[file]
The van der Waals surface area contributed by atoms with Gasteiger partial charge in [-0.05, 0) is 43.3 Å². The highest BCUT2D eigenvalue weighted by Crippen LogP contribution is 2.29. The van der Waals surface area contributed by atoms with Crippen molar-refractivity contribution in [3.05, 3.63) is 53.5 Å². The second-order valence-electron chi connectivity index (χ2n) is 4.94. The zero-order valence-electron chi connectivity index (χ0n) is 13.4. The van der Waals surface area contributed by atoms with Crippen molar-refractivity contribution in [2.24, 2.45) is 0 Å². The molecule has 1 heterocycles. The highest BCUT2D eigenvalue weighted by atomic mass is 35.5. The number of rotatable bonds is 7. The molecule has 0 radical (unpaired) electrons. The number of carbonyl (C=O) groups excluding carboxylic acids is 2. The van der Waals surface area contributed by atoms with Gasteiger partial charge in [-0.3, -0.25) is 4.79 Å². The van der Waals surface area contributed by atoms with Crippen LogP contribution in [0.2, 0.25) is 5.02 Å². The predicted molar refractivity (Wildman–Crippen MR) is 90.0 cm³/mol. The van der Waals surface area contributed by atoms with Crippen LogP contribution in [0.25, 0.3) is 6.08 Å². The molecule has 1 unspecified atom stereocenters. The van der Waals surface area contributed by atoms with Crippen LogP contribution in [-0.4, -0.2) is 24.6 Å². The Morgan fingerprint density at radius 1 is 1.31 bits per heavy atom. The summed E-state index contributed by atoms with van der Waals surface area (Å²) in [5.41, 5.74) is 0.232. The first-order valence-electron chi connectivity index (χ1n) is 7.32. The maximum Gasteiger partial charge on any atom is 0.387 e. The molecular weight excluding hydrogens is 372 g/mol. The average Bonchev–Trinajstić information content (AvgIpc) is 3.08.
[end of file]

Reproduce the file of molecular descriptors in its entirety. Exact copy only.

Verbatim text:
The van der Waals surface area contributed by atoms with Gasteiger partial charge in [-0.05, 0) is 43.3 Å². The highest BCUT2D eigenvalue weighted by Crippen LogP contribution is 2.29. The van der Waals surface area contributed by atoms with Crippen molar-refractivity contribution in [3.05, 3.63) is 53.5 Å². The second-order valence-electron chi connectivity index (χ2n) is 4.94. The zero-order valence-electron chi connectivity index (χ0n) is 13.4. The van der Waals surface area contributed by atoms with Crippen molar-refractivity contribution in [2.24, 2.45) is 0 Å². The molecule has 1 heterocycles. The highest BCUT2D eigenvalue weighted by atomic mass is 35.5. The number of rotatable bonds is 7. The molecule has 0 radical (unpaired) electrons. The number of carbonyl (C=O) groups excluding carboxylic acids is 2. The van der Waals surface area contributed by atoms with Gasteiger partial charge in [-0.3, -0.25) is 4.79 Å². The van der Waals surface area contributed by atoms with Crippen LogP contribution in [0.2, 0.25) is 5.02 Å². The predicted molar refractivity (Wildman–Crippen MR) is 90.0 cm³/mol. The van der Waals surface area contributed by atoms with Crippen LogP contribution in [0.25, 0.3) is 6.08 Å². The molecule has 1 unspecified atom stereocenters. The van der Waals surface area contributed by atoms with Crippen LogP contribution in [-0.4, -0.2) is 24.6 Å². The Morgan fingerprint density at radius 1 is 1.31 bits per heavy atom. The summed E-state index contributed by atoms with van der Waals surface area (Å²) in [5.41, 5.74) is 0.232. The first-order valence-electron chi connectivity index (χ1n) is 7.32. The maximum Gasteiger partial charge on any atom is 0.387 e. The molecular weight excluding hydrogens is 372 g/mol. The average Bonchev–Trinajstić information content (AvgIpc) is 3.08.